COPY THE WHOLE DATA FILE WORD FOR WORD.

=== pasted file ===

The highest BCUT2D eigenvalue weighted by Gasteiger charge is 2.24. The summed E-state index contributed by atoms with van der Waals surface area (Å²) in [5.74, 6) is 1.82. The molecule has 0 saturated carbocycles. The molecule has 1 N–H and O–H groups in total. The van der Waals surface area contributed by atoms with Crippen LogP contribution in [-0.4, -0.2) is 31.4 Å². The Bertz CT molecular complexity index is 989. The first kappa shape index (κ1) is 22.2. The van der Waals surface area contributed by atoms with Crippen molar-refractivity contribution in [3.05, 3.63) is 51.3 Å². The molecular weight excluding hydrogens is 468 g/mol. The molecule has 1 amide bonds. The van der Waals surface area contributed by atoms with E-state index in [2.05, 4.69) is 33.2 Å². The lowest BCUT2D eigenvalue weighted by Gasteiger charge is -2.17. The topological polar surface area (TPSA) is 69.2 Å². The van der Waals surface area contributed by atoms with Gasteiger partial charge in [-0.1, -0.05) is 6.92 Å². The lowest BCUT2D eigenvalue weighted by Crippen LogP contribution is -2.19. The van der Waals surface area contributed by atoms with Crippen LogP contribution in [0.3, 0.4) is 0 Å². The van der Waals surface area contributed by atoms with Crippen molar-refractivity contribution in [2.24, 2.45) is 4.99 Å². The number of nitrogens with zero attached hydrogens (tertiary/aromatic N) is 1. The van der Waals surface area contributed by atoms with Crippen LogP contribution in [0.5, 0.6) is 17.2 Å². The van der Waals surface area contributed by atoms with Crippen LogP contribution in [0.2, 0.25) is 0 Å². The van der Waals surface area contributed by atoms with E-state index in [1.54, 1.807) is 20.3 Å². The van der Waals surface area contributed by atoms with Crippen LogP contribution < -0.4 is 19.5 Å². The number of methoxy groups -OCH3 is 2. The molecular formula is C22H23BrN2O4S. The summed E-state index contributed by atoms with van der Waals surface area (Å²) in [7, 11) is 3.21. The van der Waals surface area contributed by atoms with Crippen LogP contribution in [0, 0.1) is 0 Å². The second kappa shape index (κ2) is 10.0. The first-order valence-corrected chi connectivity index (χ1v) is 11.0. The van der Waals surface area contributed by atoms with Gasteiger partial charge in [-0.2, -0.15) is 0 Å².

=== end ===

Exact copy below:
The highest BCUT2D eigenvalue weighted by Gasteiger charge is 2.24. The summed E-state index contributed by atoms with van der Waals surface area (Å²) in [5.74, 6) is 1.82. The molecule has 0 saturated carbocycles. The molecule has 1 N–H and O–H groups in total. The van der Waals surface area contributed by atoms with Crippen LogP contribution in [-0.4, -0.2) is 31.4 Å². The Bertz CT molecular complexity index is 989. The first kappa shape index (κ1) is 22.2. The van der Waals surface area contributed by atoms with Crippen molar-refractivity contribution in [3.05, 3.63) is 51.3 Å². The molecular weight excluding hydrogens is 468 g/mol. The molecule has 1 amide bonds. The van der Waals surface area contributed by atoms with E-state index in [2.05, 4.69) is 33.2 Å². The lowest BCUT2D eigenvalue weighted by Gasteiger charge is -2.17. The topological polar surface area (TPSA) is 69.2 Å². The van der Waals surface area contributed by atoms with Gasteiger partial charge in [-0.1, -0.05) is 6.92 Å². The lowest BCUT2D eigenvalue weighted by Crippen LogP contribution is -2.19. The van der Waals surface area contributed by atoms with Crippen LogP contribution in [0.3, 0.4) is 0 Å². The van der Waals surface area contributed by atoms with Crippen molar-refractivity contribution in [2.24, 2.45) is 4.99 Å². The number of nitrogens with zero attached hydrogens (tertiary/aromatic N) is 1. The van der Waals surface area contributed by atoms with Crippen LogP contribution in [0.5, 0.6) is 17.2 Å². The van der Waals surface area contributed by atoms with Crippen LogP contribution in [0.2, 0.25) is 0 Å². The van der Waals surface area contributed by atoms with E-state index in [1.54, 1.807) is 20.3 Å². The van der Waals surface area contributed by atoms with Crippen LogP contribution < -0.4 is 19.5 Å². The number of methoxy groups -OCH3 is 2. The molecular formula is C22H23BrN2O4S. The summed E-state index contributed by atoms with van der Waals surface area (Å²) in [7, 11) is 3.21. The van der Waals surface area contributed by atoms with Crippen LogP contribution in [0, 0.1) is 0 Å². The second kappa shape index (κ2) is 10.0. The first-order valence-corrected chi connectivity index (χ1v) is 11.0. The van der Waals surface area contributed by atoms with Gasteiger partial charge in [-0.2, -0.15) is 0 Å².